Cathay Pacific is slipping in its efforts to get passengers to pay more for its premium services in a test for new Chief Executive Officer Rupert Hogg as the company reported back-to-back losses.
The marquee airline on Wednesday reported a net loss of HK$2.05 billion (US$262 million) for the six months through June, potentially putting it on course for the first back-to-back annual losses in its 70-year history. That compares with the median HK$1.2 billion loss forecast in a Bloomberg survey of three analysts.
Passenger yields continued to decline in the first half of the year, led by its services to North America and Europe, as discounts to help fill seats took a toll on the key metric of profitability. The measure – the money earned from carrying a passenger for one kilometer – declined 5.2 percent to 51.5 Hong Kong cents, hovering around the lowest level since 2009, Cathay said in a statement Wednesday.
Undergoing its biggest revamp in two decades, while being buffeted by budget carriers and deep-pocketed competitors on the mainland, Cathay is at the crossroads.
It risks being eclipsed by Chinese airlines that offer cheaper, direct long-haul flights from cities like Shanghai, Guangzhou and Shenzhen, bypassing Hong Kong, whose prominence as a hub has declined relative to the burgeoning wealth of the surrounding cities in southern China.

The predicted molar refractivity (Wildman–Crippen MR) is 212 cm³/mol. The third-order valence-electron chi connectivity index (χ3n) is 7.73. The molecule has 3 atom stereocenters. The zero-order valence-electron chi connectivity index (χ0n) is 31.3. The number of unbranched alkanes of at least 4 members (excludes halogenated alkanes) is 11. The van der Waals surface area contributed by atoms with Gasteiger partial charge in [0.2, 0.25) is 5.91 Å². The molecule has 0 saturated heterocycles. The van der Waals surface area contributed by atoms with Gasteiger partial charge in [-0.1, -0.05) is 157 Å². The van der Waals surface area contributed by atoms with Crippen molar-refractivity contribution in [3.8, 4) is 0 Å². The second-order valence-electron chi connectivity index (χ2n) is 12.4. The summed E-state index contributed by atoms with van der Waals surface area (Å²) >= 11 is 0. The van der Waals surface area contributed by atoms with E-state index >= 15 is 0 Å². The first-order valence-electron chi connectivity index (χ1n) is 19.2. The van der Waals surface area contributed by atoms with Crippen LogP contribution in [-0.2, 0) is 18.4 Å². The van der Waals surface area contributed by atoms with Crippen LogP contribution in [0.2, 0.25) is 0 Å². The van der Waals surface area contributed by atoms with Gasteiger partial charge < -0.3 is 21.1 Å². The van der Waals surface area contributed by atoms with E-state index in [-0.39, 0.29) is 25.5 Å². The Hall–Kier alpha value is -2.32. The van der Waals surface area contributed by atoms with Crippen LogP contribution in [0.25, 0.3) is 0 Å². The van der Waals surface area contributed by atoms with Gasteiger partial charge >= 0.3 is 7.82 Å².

“We do not expect the operating environment in the second half of 2017 to improve materially,” Hong Kong-based Cathay’s Chairman John Slosar said in the statement. “We expect to see the benefits of our transformation in the second half of 2017, and the effects will accelerate in 2018.”
Cathay isn’t the only airline feeling the heat of competition. Singapore Airlines, under pressure from rivals such as Emirates and Etihad Airways, said in June jobs are likely to be cut as part of a review it said had started more than six months earlier.
Hogg, who took over as Cathay’s CEO on May 1, announced the elimination of 600 jobs the same month as part of a three-year transformation program Asia’s biggest international airline revealed earlier in the year.
Cathay has had to resort to seasonal discounts for its front seats after saying last year that premium travel was slumping, causing passenger yields to decline.
Cathay has reported losses only for three years since it was founded in 1946 – once in 1998 in the aftermath of the Asian financial crisis; again, in 2008 as the global credit crisis unfolded; and, last year as a result of fuel-hedging bets gone wrong and intensifying competition.